Healing the Heart Ache of Screwing Up

by | Jan 15, 2012

It happens. You forget to show up for a class you’re supposed to teach. (Yes, I have done this.) You lose track of a bill and get socked with a late fee. (Guilty.)

You send an email that you think is merely succinct, and it comes across as hurtful. (Yup. Done that, too. And notice how I couldn’t resist a bit of justification.)

In a thousand ways large and small, we hurt ourselves or others in the course of work, and it feels awful. (Well, sometimes you’re resilient and highly evolved, which is great. This post is about the times you aren’t.)

Screw ups in work can feel especially crummy

It really sucks when you screw up in your work, whether it’s the work you perform or the business part.

I think that’s because work screw ups feel so public. It’s not just your private identity that is dinged, its your public image.

And when you are tender about your work, when doing it right really, really matters, it’s so easy to take screw ups to heart. To feel like you ARE a screw up rather than the person who made the mistake.

And then there are the potential financial consequences. What if people find out? Will they stop trusting you? Will they stop coming to you?

Will they stop paying you?

(And how can you be thinking about money? Doesn’t that just prove you’re a no good so-and-so?)

Enough already! Let’s get to healing this mess.

Healing is not about covering up

Healing the heart ache of screwing up is not about covering up your mistakes. It’s not about getting rid of the pain.

Healing is about restoring wholeness.

Wholeness within you, wholeness within your business. Wholeness for everyone affected.
So let’s look at how to do that to the best of your ability.

Seven steps (and three of them are the same)

Healing the heart ache of screw ups is an iterative process. It starts with letting the hurt in, and then you do the steps as many times as necessary to get to wholeness.

Sometimes that happens quickly, sometimes not. In general, the more often your practice these steps, the more quickly you can heal the hurt and move on.

Here are the steps I use.

  1. Let the hurt in.
  2. Find the facts.
  3.  (Let the hurt in.)
  4. Drop justification.
  5. (Let the hurt in.)
  6. Accept responsibility.
  7. Forgive yourself.
  8.  Make amends.

Let the hurt in

The first step is to feel the heart ache. As best you can, soften your resistance to feeling lousy.

You can start by turning your attention to your body. What’s going on in your jaw, neck, shoulders, or belly? Where else might you be holding tension?

As you notice the tight spots, notice also what emotions go with them. Stay as open to the sensations and feelings as you can.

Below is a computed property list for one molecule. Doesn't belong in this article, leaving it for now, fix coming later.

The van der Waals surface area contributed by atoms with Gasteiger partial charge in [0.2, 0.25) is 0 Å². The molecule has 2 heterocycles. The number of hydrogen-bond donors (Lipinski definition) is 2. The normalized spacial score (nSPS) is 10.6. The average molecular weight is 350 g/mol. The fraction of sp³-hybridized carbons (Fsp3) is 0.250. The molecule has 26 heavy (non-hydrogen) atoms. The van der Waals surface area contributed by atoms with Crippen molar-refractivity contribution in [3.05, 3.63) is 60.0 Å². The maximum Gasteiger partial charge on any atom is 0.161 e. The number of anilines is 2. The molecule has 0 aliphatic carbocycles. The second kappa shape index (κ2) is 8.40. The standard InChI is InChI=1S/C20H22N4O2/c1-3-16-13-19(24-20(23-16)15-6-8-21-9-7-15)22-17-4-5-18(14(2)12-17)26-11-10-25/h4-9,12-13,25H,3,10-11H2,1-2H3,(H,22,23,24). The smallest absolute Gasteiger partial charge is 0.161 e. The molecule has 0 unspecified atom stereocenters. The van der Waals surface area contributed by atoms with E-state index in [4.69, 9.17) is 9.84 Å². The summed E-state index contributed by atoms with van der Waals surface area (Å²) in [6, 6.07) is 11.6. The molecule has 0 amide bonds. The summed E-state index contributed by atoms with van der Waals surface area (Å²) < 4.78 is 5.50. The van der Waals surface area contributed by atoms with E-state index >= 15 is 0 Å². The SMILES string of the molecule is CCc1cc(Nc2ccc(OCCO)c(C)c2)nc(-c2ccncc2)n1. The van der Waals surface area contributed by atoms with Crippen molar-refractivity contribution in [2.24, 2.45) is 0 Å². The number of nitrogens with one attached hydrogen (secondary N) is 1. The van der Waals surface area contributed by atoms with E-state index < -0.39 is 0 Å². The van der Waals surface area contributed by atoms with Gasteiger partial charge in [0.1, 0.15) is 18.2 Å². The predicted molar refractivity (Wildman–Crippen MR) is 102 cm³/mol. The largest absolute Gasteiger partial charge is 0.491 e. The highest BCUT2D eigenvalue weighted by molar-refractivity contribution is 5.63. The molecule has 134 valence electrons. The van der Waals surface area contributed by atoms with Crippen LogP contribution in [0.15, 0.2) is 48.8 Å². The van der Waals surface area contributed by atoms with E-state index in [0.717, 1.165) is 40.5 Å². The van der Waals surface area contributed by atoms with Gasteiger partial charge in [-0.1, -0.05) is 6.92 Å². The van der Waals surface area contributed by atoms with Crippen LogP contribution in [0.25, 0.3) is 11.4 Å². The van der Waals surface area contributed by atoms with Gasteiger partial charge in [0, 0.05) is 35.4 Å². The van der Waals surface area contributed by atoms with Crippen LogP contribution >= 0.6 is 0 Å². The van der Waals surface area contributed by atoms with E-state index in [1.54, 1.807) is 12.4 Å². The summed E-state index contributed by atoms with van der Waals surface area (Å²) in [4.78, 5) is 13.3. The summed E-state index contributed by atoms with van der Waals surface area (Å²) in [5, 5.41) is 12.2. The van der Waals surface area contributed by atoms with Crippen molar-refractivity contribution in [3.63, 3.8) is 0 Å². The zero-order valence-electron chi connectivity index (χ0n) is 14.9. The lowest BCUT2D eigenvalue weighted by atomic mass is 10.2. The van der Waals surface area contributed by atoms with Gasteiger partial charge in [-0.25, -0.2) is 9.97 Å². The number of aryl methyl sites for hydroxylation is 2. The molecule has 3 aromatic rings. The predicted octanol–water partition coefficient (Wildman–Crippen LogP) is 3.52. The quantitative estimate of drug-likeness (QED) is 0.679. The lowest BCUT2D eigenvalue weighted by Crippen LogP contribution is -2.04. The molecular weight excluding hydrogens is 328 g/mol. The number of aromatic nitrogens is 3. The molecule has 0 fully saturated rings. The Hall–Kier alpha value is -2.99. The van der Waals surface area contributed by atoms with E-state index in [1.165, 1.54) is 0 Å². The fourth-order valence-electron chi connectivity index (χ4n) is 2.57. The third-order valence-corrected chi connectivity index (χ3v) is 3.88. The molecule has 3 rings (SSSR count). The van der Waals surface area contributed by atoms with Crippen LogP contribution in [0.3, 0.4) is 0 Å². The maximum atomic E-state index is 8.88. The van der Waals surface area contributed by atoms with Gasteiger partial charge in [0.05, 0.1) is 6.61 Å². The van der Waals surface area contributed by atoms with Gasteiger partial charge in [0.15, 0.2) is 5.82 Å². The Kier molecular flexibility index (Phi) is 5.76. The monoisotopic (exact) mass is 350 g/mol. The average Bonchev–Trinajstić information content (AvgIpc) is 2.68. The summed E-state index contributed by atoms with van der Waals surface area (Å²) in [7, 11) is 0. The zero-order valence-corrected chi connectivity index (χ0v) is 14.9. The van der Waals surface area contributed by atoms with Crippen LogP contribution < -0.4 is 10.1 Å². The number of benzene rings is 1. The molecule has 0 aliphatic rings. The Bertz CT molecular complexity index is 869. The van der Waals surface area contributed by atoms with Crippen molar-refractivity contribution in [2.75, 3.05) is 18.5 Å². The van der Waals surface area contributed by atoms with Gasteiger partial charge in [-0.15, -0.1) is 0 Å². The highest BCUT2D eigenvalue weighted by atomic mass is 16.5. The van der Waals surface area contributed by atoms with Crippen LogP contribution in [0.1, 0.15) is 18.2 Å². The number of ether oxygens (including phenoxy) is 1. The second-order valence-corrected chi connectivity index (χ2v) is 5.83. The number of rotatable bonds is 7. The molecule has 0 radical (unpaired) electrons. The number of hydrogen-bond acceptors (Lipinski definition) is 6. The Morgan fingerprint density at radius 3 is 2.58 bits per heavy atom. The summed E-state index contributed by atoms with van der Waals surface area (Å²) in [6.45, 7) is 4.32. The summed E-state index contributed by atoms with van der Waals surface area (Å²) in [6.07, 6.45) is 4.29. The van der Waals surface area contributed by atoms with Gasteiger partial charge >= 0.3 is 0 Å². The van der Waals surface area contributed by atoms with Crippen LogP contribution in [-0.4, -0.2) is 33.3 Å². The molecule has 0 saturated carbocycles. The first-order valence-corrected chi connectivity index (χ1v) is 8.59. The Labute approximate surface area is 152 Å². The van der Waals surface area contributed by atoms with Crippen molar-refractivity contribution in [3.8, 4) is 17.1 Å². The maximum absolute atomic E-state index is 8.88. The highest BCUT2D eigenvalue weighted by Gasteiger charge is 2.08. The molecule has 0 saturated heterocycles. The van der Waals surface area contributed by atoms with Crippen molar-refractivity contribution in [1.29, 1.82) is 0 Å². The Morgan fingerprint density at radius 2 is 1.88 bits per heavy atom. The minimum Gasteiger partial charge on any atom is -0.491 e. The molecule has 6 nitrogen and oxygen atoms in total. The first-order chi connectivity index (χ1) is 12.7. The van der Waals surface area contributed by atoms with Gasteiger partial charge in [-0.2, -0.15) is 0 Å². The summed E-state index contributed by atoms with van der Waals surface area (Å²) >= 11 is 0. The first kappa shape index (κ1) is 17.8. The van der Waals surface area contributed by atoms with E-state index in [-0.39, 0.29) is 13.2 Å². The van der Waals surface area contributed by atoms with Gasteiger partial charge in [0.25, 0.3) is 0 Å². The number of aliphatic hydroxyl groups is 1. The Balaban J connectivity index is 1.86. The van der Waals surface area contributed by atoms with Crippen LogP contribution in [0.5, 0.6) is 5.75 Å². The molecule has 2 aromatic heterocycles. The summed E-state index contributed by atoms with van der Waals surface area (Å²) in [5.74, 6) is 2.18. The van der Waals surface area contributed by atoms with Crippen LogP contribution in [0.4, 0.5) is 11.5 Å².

Find the facts

I say “find” the facts because sometimes the simple truth of what happened is elusive. The simple facts are often complicated by judgment, opinion, fear.

So see if you can find just the bare facts of what happened. Of what you did or not not do. I find it helps to write them down in sequence. Then go back and cross out anything that is an explanation or opinion.

(Let the hurt in)

You may notice you’ve tensed up or started pushing away your feelings as you dig for those facts. I do.

So, as you are looking for the bare facts, keep touching in with the sensations and emotions of having screwed up. You don’t need to wallow in them, but don’t shut the door either.

Drop justification

As soon as I start looking for the facts, justification and defense pop up. Even when I’m not trying to weasel out of anything, my brain offers up extenuating circumstances.

See if you can drop all that. I’m not saying it’s irrelevant; it’s just that at this stage of the process any kind of justification tends to cloud the matter and delay healing.

(Let the hurt in)

Your mileage may vary, but I often need to soften again as I let go of my defenses. Even though by now the heart ache may have lessened, you may still reflexively push away difficult feelings.

Accept responsibility

Accepting responsibility follows on the heels of finding the facts and letting go of justification and defense.

What did you do (or not do?) What happened as a result?

Paradoxically, when you accept responsibility for your actions and their consequences, the burden of screwing up lightens.

Go figure.

Forgive yourself

(I could have inserted “Let the hurt in” again, but by now you know to do that, right?)

I put self-forgiveness ahead of making amends because that’s what works for me. I need to forgive myself on some level before I have the intestinal fortitude to make amends.

That said, I usually find that I don’t really feel forgiven until after I’ve made my amends. It’s a process.

Make amends

When you know the facts, have dropped justification, and accept responsibility, you are free to make amends.

Making amends is about making something whole again to the best of your ability.

Sometimes there’s very little you can do; sometimes there’s a lot.

Do what you can.

A word about making this a big deal

One problem with spelling out a process like this is that it can make too big a deal out of the simple human experience of getting things wrong.

That’s not my intention.

But sometimes screwing up does feel like a big deal (even when it’s not). And sometimes we’re not very evolved about it.

At those times, it helps to have a road map.

In case you haven’t guessed, I got something wrong this week. Fortunately it’s not the first time I’ve screwed up in my business, so I know (even when I’m afraid it’s otherwise) that you can mess up and still do good work.

And still be successful.

Bottom line: I’m not perfect, and I have a very good business. And if I can do it, you can bet your life that you can do it, too.